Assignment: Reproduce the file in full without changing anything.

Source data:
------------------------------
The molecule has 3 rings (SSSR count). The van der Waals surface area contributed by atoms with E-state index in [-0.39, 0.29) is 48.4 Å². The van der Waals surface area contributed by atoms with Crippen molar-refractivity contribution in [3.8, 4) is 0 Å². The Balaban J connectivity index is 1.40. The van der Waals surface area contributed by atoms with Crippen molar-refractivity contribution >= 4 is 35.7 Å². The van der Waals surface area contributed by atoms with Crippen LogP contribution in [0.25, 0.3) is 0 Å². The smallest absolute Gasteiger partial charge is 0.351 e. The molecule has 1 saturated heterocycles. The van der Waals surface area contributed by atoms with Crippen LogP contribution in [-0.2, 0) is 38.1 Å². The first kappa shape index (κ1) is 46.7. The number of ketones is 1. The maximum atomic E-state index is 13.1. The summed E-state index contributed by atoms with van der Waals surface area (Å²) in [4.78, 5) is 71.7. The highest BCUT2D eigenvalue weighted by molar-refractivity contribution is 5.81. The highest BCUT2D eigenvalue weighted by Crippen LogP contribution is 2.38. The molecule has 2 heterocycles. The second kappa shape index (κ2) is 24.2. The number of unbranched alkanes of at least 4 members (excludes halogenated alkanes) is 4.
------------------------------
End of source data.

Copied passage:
The molecule has 3 rings (SSSR count). The van der Waals surface area contributed by atoms with E-state index in [-0.39, 0.29) is 48.4 Å². The van der Waals surface area contributed by atoms with Crippen molar-refractivity contribution in [3.8, 4) is 0 Å². The Balaban J connectivity index is 1.40. The van der Waals surface area contributed by atoms with Crippen molar-refractivity contribution >= 4 is 35.7 Å². The van der Waals surface area contributed by atoms with Crippen LogP contribution in [0.25, 0.3) is 0 Å². The smallest absolute Gasteiger partial charge is 0.351 e. The molecule has 1 saturated heterocycles. The van der Waals surface area contributed by atoms with Crippen LogP contribution in [-0.2, 0) is 38.1 Å². The first kappa shape index (κ1) is 46.7. The number of ketones is 1. The maximum atomic E-state index is 13.1. The summed E-state index contributed by atoms with van der Waals surface area (Å²) in [4.78, 5) is 71.7. The highest BCUT2D eigenvalue weighted by molar-refractivity contribution is 5.81. The highest BCUT2D eigenvalue weighted by Crippen LogP contribution is 2.38. The molecule has 2 heterocycles. The second kappa shape index (κ2) is 24.2. The number of unbranched alkanes of at least 4 members (excludes halogenated alkanes) is 4.